bbluewi wrote:You're right, it doesn't explicitly say that, depending on your interpretation of the word right. (And of course, the founding documents of this country are remarkably vague, but that's another thread.) The definition I (and others on the left side of the spectrum) tend to use for "right" is something that all should have equal access to, such as the statement "health care is a human right." Following from that definition, the right to the pursuit of happiness would be "everyone gets access to the resources required to be able to look beyond basic needs and find fulfillment," which isn't something that happens in America right now (and to be honest, hasn't been for at least a century, since getting beyond basic needs became a "simple" enough task to not be fulfilling in and of itself).
It's the only one where they bother to spell out pursuit rather than simply enumerating the right itself. That indicates that they didn't think a guarantee of happiness was reasonable or practical. So, sure, everyone gets to pursue it.
The concept that everyone getting to pursue it is the same as an equal chance at winning is odd, though. Certainly not a historical viewpoint. You can certainly view it as including property, wealth and material success, as that's pretty consistent with usage at the time, but jumping from "right" to equality skips over the specific inclusion of pursuit. Guaranteeing pursuit rather than the goal is explicit acceptance of unequal results.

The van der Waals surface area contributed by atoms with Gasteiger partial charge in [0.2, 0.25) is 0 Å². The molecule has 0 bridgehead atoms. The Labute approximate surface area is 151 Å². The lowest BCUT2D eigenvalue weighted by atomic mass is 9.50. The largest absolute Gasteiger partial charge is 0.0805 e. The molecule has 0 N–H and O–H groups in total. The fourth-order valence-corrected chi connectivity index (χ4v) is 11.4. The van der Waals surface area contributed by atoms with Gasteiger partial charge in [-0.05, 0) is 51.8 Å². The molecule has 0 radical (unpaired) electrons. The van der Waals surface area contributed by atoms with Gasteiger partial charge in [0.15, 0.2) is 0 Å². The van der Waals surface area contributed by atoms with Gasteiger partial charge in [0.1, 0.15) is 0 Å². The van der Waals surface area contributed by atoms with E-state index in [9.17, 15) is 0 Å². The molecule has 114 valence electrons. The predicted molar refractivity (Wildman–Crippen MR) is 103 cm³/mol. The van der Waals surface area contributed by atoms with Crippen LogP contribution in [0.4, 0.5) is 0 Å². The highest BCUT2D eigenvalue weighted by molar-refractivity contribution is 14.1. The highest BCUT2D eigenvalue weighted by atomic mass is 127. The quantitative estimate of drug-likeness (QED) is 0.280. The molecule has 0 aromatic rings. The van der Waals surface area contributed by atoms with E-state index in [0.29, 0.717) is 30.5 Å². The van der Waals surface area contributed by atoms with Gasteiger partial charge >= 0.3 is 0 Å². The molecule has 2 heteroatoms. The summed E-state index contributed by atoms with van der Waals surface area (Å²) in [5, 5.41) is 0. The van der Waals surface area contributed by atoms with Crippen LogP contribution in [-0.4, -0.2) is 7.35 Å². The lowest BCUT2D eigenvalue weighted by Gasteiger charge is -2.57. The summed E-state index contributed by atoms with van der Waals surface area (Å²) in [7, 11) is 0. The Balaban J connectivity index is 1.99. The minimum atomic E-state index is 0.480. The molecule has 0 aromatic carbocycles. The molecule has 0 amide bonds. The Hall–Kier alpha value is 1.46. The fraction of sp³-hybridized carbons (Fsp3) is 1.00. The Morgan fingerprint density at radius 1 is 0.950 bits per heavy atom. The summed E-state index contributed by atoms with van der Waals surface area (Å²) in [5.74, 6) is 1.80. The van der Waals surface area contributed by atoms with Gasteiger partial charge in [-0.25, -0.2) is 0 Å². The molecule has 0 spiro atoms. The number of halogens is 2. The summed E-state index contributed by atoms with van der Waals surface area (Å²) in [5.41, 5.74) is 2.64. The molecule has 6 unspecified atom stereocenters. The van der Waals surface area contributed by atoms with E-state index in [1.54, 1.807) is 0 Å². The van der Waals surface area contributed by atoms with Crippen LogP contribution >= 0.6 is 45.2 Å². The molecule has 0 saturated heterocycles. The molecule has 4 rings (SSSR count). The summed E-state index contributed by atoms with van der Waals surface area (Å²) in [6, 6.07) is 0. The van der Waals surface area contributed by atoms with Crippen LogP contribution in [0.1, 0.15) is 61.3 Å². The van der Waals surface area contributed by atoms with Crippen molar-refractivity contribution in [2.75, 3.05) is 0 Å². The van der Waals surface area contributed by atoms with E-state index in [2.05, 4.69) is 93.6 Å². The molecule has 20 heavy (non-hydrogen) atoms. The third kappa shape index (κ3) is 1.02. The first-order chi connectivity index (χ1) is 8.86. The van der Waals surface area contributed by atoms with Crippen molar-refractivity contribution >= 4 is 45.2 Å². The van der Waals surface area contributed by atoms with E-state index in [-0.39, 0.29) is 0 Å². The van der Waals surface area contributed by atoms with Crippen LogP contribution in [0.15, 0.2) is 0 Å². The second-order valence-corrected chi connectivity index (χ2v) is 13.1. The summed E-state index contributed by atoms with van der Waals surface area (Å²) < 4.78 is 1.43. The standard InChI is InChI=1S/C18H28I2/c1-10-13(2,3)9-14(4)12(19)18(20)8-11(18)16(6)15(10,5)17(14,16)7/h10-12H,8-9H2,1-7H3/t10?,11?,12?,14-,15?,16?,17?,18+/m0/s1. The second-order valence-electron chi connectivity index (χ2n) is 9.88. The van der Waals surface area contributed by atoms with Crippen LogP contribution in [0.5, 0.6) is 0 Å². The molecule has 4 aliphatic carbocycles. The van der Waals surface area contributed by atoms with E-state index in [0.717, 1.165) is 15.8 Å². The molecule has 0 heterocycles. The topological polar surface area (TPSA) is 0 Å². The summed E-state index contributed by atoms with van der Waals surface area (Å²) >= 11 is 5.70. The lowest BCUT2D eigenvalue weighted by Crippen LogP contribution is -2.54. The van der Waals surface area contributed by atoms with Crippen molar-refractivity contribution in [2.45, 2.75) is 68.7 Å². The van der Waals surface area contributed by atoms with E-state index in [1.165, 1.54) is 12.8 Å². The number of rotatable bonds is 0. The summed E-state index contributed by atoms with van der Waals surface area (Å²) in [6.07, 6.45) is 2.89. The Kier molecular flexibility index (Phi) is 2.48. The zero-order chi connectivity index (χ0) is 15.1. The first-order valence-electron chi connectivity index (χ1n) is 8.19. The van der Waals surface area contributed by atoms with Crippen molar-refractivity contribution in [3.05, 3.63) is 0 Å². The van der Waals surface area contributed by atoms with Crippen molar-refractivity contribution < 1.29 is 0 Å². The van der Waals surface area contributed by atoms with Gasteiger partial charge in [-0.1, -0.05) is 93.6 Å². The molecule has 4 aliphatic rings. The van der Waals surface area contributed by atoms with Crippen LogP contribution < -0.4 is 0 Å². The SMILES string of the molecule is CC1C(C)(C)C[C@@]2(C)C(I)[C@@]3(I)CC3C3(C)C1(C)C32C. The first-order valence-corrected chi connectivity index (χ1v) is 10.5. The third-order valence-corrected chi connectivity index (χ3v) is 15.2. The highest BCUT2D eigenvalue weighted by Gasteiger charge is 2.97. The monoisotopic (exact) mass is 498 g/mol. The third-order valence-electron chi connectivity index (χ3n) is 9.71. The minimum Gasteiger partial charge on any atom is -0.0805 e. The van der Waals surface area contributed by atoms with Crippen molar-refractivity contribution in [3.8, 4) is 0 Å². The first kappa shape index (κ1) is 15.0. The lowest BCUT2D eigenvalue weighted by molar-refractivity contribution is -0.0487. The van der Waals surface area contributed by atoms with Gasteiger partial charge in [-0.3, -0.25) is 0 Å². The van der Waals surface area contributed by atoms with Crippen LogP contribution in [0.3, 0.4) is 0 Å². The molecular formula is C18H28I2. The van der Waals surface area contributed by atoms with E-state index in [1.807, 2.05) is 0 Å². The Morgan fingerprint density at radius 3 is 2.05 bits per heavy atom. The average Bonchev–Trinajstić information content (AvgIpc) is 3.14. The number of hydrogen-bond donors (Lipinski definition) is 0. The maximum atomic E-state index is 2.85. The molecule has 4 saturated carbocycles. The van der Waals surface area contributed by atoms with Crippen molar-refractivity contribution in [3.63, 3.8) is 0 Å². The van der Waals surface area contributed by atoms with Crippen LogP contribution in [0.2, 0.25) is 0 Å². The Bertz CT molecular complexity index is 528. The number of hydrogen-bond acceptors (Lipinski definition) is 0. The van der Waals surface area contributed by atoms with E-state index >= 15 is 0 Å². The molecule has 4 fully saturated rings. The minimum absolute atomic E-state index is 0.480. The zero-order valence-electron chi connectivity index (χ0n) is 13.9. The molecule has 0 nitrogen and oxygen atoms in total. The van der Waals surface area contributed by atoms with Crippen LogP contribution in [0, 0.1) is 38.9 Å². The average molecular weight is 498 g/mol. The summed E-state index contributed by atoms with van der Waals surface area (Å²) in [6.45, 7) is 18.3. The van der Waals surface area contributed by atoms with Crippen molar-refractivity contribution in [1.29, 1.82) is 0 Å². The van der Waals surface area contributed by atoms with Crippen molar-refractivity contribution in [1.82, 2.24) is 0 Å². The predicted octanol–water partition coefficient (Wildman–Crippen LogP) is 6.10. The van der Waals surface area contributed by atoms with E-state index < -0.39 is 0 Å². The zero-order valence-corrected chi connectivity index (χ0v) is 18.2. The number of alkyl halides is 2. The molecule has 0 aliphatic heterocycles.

Disproportionate impact certainly wasn't doctrine at the time. Circumstances of individuals then varied immensely, and the use of this clause to suggest that we ought to have income equality or the like is definitely a modern invention. All in all, it seems a really strange basis of justification.
ucim wrote:"Not merely" isn't the same as "not". And what something appears to be is not the same as what it is.Tyndmyr wrote:It's not merely an addictive property, as the poor also exhibit this behavior. One does not need to have millions of dollars to see the appeal in winning the lottery. If those who are not habituated to wealth still desire it, it cannot be "addiction".
Fine, if it's addictive enough to explain literally everyone who is wealthy, show me the research.